Can you guess the first thing that new CBD users often experience?
Hint: it’s often not pain relief, increased mobility, or improved mood—though these things come with time. CBD may not improve your wellness routine or yogic practice on day one, either.
Often, the first and most tangible thing new CBD users experience is this: better sleep.
CBD: Is it Circadian?
But CBD doesn’t affect sleep in the ways we’ve come to expect from more ‘conventional’ sleep aids.
For example, take melatonin during the day at your own risk. It’ll override other circadian cues and signal to your body that it’s nighttime—even if you take it while sungazing during the middle of the day.
Pharmaceutical-grade sleep medication is often no better. Among the slightly depressing options is Klonopin, an anti-anxiety drug that’s effective for sleep but also tends to make its users feel like emotionless zombies.
At Green Maiden, we’re grateful to report a much better way. It’s more holistic, too—it’s CBD! The compound doesn’t override circadian rhythm. Instead it may synchronize your circadian cycles back to the most natural sleep cue there is: the sun. This synchrony is called photo-entrainment.
Here’s a concise look at how it works:
- A healthy endocannabinoid system (ECS) is photoentrained. According to ECS expert Di Marzio, the system helps us “relax, eat, sleep, forget and protect. Endocannabinoid (eCB) levels vary naturally throughout the day, in turn letting the body know when it’s time to rest or sleep.For example, eCB’s are high in the morning, when adaptation to waking life is most needed. And they’re lower in the evening when it’s time to wind down and be still. The endocannabinoid system has even been implicated in dream states.
- This allows for an appropriate level of wakefulness during the day . . . and an appropriate level of sleepiness at night. Endocannabinoid tone (i.e., health) appears to impact the suprachiasmatic nucleus, which is often called the brain’s ‘internal clock’ because it directly oversees natural melatonin secretion.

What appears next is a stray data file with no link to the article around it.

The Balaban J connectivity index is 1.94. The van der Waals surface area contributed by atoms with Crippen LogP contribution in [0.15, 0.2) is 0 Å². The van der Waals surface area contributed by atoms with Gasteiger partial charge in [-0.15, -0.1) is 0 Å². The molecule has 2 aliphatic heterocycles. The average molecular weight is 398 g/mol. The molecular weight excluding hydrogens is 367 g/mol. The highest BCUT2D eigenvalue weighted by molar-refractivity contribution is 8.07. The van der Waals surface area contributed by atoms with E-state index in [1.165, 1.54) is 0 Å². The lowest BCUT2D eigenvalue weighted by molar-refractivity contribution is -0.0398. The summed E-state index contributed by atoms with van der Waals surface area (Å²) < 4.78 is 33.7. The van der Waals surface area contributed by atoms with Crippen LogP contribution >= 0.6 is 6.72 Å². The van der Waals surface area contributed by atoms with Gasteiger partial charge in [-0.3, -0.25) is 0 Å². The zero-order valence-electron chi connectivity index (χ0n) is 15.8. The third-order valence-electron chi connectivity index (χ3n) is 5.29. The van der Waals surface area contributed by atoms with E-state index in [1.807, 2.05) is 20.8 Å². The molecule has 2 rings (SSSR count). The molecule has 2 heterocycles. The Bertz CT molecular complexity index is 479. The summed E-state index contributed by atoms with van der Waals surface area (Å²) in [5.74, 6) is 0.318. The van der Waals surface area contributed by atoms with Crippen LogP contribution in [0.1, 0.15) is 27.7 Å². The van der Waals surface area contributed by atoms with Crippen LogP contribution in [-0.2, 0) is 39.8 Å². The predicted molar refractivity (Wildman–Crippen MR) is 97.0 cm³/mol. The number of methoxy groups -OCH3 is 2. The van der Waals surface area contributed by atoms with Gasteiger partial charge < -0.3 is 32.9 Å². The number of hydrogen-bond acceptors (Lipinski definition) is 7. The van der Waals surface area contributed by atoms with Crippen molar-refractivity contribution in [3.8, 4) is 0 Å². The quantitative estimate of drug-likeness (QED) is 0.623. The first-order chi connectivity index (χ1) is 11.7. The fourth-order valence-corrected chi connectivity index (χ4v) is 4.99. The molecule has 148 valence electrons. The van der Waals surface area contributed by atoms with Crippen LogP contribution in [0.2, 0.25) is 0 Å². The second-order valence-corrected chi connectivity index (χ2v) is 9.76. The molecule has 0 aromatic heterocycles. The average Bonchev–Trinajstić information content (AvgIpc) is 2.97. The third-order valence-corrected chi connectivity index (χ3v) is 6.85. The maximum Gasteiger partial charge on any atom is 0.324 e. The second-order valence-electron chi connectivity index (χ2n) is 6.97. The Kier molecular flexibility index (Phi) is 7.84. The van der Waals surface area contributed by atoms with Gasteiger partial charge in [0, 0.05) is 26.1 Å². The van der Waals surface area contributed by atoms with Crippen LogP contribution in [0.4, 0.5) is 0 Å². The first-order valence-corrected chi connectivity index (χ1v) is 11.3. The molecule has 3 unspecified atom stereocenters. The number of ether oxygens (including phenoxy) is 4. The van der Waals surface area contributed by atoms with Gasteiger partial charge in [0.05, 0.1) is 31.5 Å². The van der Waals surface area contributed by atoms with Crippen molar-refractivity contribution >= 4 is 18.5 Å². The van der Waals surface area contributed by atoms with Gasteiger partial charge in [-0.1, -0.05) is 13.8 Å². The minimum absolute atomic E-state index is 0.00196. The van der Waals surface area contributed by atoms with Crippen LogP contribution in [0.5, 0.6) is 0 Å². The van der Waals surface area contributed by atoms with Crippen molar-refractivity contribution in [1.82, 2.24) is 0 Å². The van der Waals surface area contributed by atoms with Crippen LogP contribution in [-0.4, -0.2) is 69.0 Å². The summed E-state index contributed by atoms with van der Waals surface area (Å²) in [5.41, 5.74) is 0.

- Many people have dysregulated endocannabinoid systems, resulting in dysregulated sleep cycles. While the endocannabinoid system can deal with sleep deprivation for a while, even it can get exhausted eventually. Clinical Endocannabinoid deficiency syndrome may be the result. CECDS may cause a whole host of other problems (including migraines or autoimmune issues) that, in turn, could compound existing sleep problems.
- Consistent CBD use may restore endocannabinoid tone. After all, it boosts endocannabinoid (eCB) levels and may even help existing eCB’s do their job better. There’s also some evidence CBD enlarges endocannabinoid receptors, a process called conformational change. In other words, it literally opens the door to improved endocannabinoid system health, resulting in everything from reduced pain to alleviated anxiety to—you guessed it—better sleep.
- With restored endocannabinoid tone comes better and deeper sleep! This includes greater amounts of restorative REM sleep, the possibility of better dreams, and even a feeling of refreshment upon waking.
When taken consistently, CBD may promote photoentrainment by activating and strengthening the endocannabinoid system. This effect could also lead to higher serotonin and GABA levels prior to bedtime. And once sleep-related hormones are optimized, CBD users can expect to feel calmer and more peaceful as they wind down.